Much of the research into the arts has centered on music and the brain. One researcher studying students who go to an arts high school found a correlation between those who were trained in music and their ability to do geometry.
A four-year study, conducted by Ellen Winner of Boston College and Gottfried Schlaug of Harvard, is looking at the effects of playing the piano or the violin on students in elementary school.
Winner said she was skeptical of claims that schools offering fine arts had seen an increase in test scores and a generally better school climate. She said she had examined those assertions and found that they couldn't be backed up by research.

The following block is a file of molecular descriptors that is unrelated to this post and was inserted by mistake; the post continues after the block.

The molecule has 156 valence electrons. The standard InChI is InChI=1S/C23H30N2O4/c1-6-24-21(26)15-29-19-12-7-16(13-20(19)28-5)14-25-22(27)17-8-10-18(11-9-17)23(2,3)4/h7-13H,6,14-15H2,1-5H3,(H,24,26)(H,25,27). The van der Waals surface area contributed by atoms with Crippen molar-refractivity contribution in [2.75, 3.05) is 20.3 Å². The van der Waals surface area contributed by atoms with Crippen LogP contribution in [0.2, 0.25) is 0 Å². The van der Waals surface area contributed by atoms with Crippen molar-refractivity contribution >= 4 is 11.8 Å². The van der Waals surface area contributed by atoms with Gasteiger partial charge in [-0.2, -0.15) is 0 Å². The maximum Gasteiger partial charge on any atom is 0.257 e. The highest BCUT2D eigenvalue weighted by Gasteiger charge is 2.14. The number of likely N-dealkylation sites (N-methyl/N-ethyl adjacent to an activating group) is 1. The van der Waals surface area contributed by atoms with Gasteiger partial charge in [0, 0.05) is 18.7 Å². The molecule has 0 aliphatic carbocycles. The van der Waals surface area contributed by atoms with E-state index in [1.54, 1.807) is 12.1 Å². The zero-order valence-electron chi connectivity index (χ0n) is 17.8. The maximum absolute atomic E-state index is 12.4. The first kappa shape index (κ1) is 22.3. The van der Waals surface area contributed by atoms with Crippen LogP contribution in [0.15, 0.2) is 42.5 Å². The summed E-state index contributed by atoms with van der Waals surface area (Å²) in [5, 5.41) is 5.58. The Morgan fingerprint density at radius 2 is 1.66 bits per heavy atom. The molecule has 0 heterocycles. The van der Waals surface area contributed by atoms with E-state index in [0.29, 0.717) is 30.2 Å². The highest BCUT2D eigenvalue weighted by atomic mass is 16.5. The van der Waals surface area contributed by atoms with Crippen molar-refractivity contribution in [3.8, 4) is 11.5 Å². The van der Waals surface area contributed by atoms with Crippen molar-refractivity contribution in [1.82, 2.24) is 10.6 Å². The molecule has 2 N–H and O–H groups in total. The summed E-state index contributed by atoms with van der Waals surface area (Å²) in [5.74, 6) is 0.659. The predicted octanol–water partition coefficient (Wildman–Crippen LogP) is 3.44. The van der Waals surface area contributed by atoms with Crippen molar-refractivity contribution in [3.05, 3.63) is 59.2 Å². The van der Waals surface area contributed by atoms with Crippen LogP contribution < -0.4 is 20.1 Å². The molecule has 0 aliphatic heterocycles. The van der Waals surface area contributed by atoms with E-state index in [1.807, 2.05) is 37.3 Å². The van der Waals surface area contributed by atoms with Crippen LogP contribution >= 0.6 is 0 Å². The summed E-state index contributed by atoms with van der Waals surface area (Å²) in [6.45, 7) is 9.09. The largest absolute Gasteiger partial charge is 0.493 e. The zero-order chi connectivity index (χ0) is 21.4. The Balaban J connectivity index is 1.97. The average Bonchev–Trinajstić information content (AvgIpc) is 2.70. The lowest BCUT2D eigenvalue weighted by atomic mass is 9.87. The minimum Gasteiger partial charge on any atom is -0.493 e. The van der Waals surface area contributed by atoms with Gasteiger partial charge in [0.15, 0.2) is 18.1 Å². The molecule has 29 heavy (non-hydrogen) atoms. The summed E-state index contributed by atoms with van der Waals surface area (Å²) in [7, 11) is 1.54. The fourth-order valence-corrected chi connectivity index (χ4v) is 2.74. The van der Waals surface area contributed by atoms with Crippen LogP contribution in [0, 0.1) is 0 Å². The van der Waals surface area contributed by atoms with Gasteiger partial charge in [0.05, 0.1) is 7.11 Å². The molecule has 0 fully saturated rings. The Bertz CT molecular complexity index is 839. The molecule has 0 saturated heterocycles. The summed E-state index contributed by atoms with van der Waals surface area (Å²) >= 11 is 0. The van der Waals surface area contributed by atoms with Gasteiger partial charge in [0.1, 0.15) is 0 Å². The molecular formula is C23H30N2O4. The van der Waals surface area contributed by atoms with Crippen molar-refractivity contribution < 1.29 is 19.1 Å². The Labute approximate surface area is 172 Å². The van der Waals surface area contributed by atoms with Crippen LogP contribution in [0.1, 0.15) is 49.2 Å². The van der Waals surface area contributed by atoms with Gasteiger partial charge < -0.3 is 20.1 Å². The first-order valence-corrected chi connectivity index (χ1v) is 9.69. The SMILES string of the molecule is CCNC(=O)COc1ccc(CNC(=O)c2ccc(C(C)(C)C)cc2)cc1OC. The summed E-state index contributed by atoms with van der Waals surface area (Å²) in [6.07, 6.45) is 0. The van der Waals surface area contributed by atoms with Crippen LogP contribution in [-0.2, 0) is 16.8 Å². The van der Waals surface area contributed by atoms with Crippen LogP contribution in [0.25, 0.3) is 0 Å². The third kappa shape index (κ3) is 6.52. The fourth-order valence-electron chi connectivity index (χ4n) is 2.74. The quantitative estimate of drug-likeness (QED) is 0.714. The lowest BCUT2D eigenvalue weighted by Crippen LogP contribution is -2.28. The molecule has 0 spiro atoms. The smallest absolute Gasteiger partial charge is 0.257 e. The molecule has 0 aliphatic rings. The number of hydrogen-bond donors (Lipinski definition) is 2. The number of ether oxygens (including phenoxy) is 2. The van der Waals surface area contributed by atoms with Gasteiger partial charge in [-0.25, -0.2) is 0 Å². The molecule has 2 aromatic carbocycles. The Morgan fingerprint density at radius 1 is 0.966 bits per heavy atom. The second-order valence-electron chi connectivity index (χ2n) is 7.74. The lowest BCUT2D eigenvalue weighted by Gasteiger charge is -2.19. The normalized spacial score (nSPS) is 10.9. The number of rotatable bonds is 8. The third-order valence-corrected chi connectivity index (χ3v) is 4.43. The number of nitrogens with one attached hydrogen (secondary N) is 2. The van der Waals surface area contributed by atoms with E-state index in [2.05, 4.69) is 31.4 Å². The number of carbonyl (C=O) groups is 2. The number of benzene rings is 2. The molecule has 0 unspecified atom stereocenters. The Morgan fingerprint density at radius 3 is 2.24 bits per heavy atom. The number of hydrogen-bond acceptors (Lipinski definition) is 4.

The study Winner is working on has shown that children who receive a small amount of musical training -- as little as half an hour of lessons a week and 10 minutes of practice a day -- do have structural changes in their brains that can be measured. And those students, Winner said, were better at tests that required them to use their fingers with dexterity.
"It is the first study to demonstrate brain plasticity in young children related to music playing," Schlaug said.
About 15 months after the study began, students who played the instrument were not better at math or reading, although the researchers are questioning whether they have assessments that are sensitive enough to measure the changes.
Sunday, May 24, 2009
Do the Arts Make You Better At Math and Science
Researchers say... not as far as we can see: